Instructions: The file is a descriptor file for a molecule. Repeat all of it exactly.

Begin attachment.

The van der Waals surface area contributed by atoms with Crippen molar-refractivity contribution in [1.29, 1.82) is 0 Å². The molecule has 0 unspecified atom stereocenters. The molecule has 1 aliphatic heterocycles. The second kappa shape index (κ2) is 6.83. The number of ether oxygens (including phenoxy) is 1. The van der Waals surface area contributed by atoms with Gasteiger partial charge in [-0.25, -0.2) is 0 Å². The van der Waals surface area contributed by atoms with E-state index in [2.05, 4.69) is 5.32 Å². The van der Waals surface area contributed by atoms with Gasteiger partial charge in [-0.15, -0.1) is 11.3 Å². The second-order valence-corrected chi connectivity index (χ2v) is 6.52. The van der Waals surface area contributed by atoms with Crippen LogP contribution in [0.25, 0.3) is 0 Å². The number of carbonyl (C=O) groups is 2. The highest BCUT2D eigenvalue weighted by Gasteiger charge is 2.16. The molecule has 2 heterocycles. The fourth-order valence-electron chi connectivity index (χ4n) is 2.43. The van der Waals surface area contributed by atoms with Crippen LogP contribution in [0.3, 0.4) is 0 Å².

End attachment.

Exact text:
The van der Waals surface area contributed by atoms with Crippen molar-refractivity contribution in [1.29, 1.82) is 0 Å². The molecule has 0 unspecified atom stereocenters. The molecule has 1 aliphatic heterocycles. The second kappa shape index (κ2) is 6.83. The number of ether oxygens (including phenoxy) is 1. The van der Waals surface area contributed by atoms with Gasteiger partial charge in [-0.25, -0.2) is 0 Å². The van der Waals surface area contributed by atoms with E-state index in [2.05, 4.69) is 5.32 Å². The van der Waals surface area contributed by atoms with Gasteiger partial charge in [-0.15, -0.1) is 11.3 Å². The second-order valence-corrected chi connectivity index (χ2v) is 6.52. The van der Waals surface area contributed by atoms with Crippen LogP contribution in [0.25, 0.3) is 0 Å². The number of carbonyl (C=O) groups is 2. The highest BCUT2D eigenvalue weighted by Gasteiger charge is 2.16. The molecule has 2 heterocycles. The fourth-order valence-electron chi connectivity index (χ4n) is 2.43. The van der Waals surface area contributed by atoms with Crippen LogP contribution in [0.3, 0.4) is 0 Å².